A Prayer House closed down in Tula (central Russia) and owners of the building fined. Many recall the violence suffered by evangelical-Baptists during the atheistic dictatorship of the USSR. The Baptists suffer the same fate of Jehovah's Witnesses and Scientology. The Law on registration for Places of Worship.
Moscow (AsiaNews) – An Evangelicals Baptist Prayer House (see photo) in Tula, central Russia, has been closed down 26 years after its erection at the beginning of the Yeltsin era. The deputy Provincial Inspector General for the Territory for the Tula Region, a bureaucrat whose name is evocative of Gogol’s literature, Viktoria Ishutina, issued Decree no. 118-UR-T / 17 of 31.08.2017 condemning the local Baptists to a fine of 10 thousand rubles (about two hundred euros) for each of the building owners, two pensioners, Olga Astakhova and Ljubov 'Bogdanova. They have been charged with improper use of the building (which houses accommodation and a prayer room).
The Council of the Evangelical-Baptist Churches was born clandestinely in the 1960s, and their systematic refusal of official registration has always been part of their missionary style. Their Houses of Prayer are rather spartan and non-invasive buildings, though they often take on the obvious architecture of churches.
Under the atheist dictatorship of the USSR, the Baptists were among those most affected by regime repression, for they refused to register with local authorities. After the collapse of communism, and up to the new 2016 Law on Registration (the "Jarovoj Law", taking the name of the deputy who signed it Irina Jarovoj), the free communities of evangelical Baptists could live and preach peacefully even without registering , albeit some tensions remained with the controlling bodies. Apparently, today they are once again subjected to prohibitions and restraints similar to Soviet times.
The fine for the Tula Prayer House was issued at the end of August on the indications of local police officers who reported the placement of the sign on the door "Church of Tula CCEB" together with the timetables of the biblical library and worship as evidence. In the protocol delivered to the owners, it was stated that after 8 February 2018, the house and land would be confiscated in case of persistent infringement. Inspector Ishutina, even went as far as personally warning members of the community that the measure against them was a trial run for similar confiscations throughout the region. According to the same Baptists, the inspector said that "religious associations have the right to pray and carry out their worship in private homes but do not have the right to use private homes and land belonging to them as places of worship , without first obtaining a permit from the local administration under the terms of the law", referring to a paragraph of the Code for Land Registry.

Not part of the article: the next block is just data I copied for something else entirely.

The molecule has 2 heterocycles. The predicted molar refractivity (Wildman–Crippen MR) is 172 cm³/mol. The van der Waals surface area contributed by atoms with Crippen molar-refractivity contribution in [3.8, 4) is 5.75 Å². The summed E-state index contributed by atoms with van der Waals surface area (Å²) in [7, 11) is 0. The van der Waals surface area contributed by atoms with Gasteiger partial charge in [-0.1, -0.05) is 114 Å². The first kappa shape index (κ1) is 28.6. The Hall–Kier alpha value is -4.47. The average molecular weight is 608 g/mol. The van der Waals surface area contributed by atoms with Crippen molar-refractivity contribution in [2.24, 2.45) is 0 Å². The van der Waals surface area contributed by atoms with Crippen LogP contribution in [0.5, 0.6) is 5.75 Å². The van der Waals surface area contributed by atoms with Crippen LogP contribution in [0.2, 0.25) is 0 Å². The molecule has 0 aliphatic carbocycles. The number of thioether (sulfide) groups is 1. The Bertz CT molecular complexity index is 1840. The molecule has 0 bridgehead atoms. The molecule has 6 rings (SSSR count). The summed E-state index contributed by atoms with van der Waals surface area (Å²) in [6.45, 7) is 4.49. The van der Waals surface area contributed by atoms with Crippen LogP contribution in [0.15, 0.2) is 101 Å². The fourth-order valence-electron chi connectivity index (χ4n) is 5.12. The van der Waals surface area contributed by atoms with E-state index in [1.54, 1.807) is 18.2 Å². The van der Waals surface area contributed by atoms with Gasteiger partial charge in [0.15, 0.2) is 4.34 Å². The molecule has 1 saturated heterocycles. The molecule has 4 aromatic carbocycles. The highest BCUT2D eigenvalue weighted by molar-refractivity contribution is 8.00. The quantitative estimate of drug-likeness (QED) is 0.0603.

Believers attempted to prove that the sign on the door which reads "Prayer House" corresponds to the norms that allow them to come together in prayer without changing the specification on the land registry, referring in turn to an article of the law on freedom of conscience and of religious association. The article states that no authority can prohibit owners of a home from carrying out religious functions in it. The impression is that this is not a question of interpretation of norms, but of the decision to apply the measures already taken against Jehovah's Witnesses and Scientology groups also to Baptists. Without even waiting for the terms issued by the same administrative decree, electricity and gas supplies were cut to the entire building, urging residents to leave or change the legal nature of the property.
The two house owners, along with the entire community, do not intend to submit to sanctions and are trying to appeal against them. Moreover, in several cases fines and limitations have been issued to Baptist missionaries, even with raids in various private homes during prayer meetings. The fine is usually pronounced against the pastor of the community, accusing him of not having a official permit to conduct religious activity. This was the case last August 4 in the Brjansk region (a fine of 15,000 rubles to Pastor Dmitry Berdnikov, accused of illegally video-taping a catechetical meeting). On July 26, a similar fine of 10,000 rubles was issued against the pastor Pavel Shpak, denounced by the students of a local high school. On the same day in Voronezh, two women were handed down a fine for 5 thousand rubles, for having distributed copies of the Gospels and the magazine titled "Do you believe us?", to the passers-by. Many other similar measures have been enacted under the Jarovoj law.
The new wave of discrimination of religious minorities, which is dragging the nation back to the Soviet climate of 50 years ago, is provoking strong emotional reactions among believers: Baptists are among those who have given the bravest testimony of resistance to the persecution of the past regime. Just as then, community members have begun gathering in squares and public parks and singing prayers, almost provoking the police into arresting them and publishing newsletters that tell the stories of the authorities’ repression, similar to the famous Bulletin of the Baptist Prisoners of samizdat of the 1970s.